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Spirits Industry Leaders Urge Legislators to Repeal Flexible Pricing

HARRISBURG, Pa. – Distilled spirits industry officials testified today before the Pennsylvania House Liquor Control Committee regarding the harmful consumer impacts caused by the Pennsylvania Liquor Control Board’s (PLCB) Flexible Pricing Program. Among those who testified were Distilled Spirits of the United States (DISCUS) Chief Economist David Ozgo and American Distilled Spirits Association President and CEO Matt Dogali.

“Given that the PLCB is a state sponsored enterprise, any revenues generated that are greater than operating costs are a tax,” said Ozgo. “Thus, flexible pricing really means that the PLCB has created a system of random taxation. Obviously, it is only the legislature that is allowed to impose and set the level of a tax, not independent government agencies. I urge legislators to repeal flexible pricing in Pennsylvania to restore consumer protections.”

“While we firmly believe in a State’s right to control alcohol beverages, we also believe we must always be serving the consumer with quality products at a fair price.  Pennsylvania’s system is no longer fair or balanced for the supplier and the consumer in the commonwealth is paying the price with higher retail costs,” Dogali said. “Act 39 has become a de facto tax increase on whatever products the PLCB chooses. A tax increase not paid by the supplier, but rather one paid by the citizens of Pennsylvania at the cash register.”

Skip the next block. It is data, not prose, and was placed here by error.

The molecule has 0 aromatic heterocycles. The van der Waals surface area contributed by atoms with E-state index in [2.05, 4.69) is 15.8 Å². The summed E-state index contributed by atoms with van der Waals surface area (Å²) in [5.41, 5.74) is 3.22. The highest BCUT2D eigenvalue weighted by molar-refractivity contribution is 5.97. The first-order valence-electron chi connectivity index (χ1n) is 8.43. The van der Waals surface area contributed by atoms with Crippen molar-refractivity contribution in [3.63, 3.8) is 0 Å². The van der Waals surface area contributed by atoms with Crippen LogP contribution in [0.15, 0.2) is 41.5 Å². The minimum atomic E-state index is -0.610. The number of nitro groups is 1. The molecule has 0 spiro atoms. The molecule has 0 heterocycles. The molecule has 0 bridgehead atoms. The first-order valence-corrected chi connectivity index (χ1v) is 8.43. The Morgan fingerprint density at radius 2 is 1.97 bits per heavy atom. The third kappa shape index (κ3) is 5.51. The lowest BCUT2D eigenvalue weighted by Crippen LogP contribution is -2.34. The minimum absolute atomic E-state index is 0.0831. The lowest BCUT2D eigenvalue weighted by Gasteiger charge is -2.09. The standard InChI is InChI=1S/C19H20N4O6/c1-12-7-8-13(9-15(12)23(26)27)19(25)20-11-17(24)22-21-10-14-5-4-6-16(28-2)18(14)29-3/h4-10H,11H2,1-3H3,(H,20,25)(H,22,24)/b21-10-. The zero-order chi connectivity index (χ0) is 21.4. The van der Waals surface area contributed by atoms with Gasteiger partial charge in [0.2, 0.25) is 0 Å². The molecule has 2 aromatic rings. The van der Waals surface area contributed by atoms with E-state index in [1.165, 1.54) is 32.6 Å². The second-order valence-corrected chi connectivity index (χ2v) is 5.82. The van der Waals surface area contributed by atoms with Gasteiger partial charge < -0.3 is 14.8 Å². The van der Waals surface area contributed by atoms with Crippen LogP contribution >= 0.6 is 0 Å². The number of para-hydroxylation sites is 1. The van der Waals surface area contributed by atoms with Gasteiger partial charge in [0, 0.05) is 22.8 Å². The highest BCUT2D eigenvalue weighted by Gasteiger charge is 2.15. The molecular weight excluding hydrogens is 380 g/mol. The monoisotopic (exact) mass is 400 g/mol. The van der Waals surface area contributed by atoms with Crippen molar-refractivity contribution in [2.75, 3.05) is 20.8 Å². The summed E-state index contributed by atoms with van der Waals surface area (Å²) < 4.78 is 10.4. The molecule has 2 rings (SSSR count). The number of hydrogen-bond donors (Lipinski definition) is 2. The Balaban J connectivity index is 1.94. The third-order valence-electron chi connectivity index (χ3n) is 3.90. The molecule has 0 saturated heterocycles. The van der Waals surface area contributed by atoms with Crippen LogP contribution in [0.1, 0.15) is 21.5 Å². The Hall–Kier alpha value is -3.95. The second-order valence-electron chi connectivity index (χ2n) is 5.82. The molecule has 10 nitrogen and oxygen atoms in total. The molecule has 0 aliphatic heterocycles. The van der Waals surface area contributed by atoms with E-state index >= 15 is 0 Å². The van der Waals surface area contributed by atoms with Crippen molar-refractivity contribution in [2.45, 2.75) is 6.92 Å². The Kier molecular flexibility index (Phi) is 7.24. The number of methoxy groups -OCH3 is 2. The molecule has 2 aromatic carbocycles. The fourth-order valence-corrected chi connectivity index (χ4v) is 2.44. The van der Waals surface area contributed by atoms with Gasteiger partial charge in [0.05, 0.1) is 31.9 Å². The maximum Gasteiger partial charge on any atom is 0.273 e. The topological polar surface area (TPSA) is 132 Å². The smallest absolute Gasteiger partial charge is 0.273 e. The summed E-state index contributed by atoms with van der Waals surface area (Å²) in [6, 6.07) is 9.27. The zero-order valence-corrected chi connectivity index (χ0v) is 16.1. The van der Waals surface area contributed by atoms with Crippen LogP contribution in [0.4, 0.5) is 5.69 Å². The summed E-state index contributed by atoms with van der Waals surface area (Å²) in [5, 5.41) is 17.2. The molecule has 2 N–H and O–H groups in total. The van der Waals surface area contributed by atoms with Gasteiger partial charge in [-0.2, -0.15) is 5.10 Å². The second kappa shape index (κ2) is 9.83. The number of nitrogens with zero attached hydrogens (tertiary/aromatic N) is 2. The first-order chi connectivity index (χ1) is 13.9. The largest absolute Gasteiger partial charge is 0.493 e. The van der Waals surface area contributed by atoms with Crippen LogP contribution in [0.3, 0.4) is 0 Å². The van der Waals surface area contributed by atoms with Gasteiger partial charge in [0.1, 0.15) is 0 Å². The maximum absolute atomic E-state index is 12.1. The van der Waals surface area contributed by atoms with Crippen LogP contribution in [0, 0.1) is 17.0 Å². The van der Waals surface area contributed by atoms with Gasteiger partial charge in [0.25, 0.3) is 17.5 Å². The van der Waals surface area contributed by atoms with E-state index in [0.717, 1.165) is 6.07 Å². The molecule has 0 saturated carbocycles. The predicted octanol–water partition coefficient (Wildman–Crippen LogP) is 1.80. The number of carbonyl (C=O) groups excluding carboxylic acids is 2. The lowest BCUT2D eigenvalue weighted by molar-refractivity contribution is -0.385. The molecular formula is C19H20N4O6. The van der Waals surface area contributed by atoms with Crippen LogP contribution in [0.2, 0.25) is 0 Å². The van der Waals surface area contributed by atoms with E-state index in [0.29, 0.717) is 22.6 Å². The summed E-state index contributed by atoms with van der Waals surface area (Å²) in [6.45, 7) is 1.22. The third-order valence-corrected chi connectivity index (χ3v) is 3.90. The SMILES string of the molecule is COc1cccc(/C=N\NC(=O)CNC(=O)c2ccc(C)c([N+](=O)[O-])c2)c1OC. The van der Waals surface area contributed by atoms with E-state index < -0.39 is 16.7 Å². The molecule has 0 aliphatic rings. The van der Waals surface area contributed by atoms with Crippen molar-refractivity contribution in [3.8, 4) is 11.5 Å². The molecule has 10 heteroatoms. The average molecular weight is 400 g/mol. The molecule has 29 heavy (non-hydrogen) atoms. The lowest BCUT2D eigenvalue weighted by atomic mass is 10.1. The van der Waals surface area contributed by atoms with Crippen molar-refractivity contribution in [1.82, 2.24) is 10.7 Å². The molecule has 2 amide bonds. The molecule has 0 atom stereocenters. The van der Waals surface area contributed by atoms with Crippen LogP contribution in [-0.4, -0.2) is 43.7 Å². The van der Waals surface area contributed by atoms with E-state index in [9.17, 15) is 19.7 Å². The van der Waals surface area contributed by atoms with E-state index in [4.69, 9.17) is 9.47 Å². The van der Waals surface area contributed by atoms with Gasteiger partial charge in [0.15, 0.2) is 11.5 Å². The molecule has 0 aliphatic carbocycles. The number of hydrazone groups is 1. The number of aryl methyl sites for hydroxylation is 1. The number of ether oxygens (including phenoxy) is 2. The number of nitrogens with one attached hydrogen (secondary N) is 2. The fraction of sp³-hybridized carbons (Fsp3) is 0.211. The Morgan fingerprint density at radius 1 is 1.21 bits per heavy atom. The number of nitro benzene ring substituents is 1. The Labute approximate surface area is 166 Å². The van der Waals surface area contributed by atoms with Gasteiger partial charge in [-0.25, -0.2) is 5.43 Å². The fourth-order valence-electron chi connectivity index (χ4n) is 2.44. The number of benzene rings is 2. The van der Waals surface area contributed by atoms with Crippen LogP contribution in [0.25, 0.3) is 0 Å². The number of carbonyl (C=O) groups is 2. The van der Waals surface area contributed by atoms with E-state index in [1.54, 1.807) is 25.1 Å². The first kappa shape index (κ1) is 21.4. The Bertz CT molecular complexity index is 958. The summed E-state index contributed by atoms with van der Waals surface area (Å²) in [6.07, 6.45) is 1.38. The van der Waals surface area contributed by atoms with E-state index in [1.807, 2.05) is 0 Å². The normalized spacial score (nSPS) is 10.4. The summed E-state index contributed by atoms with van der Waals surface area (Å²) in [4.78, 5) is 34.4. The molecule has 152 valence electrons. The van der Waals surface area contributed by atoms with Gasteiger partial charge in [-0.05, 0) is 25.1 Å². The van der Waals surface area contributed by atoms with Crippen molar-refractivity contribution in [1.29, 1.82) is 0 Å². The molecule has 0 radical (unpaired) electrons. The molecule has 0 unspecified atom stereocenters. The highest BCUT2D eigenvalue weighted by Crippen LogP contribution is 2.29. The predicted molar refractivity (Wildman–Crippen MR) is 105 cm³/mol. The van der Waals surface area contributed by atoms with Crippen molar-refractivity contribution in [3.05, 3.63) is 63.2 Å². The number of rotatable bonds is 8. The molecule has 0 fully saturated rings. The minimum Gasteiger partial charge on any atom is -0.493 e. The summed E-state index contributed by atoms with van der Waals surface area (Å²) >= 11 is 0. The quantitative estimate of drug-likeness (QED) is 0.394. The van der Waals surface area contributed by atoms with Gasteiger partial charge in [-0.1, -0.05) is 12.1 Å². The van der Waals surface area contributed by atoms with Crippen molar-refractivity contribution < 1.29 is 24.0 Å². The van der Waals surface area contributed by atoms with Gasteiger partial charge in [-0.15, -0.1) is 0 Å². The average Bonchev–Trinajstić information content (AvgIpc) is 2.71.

Chris Swonger, president and CEO of DISCUS, and Dogali recently sent a letter to Pennsylvania legislators regarding PLCB flexible pricing authority. They also penned an op-ed in the Philadelphia Inquirer on the issue.


Since the 2016 passage of Act 39, Pennsylvania’s landmark liquor modernization legislation, serious concerns have been raised regarding the PLCB’s implementation of “flexible pricing” and the negative impact it is having on consumers and spirits sales.

Before the Flexible Pricing Program was passed as part of Act 39, the PLCB was required to price all products by a strict proportional pricing formula, which treated all spirits suppliers equally. Anytime a wine or spirits supplier lowered its price to the PLCB, the agency was required to pass the savings along to Pennsylvania consumers.

Under the Flexible Pricing Program, however, PLCB negotiates the cost and markup on every item, keeping the details of the negotiations shrouded in secrecy. The PLCB routinely increases its 31 percent markup, confiscating any consumer savings and increasing the PLCB’s profit margin.



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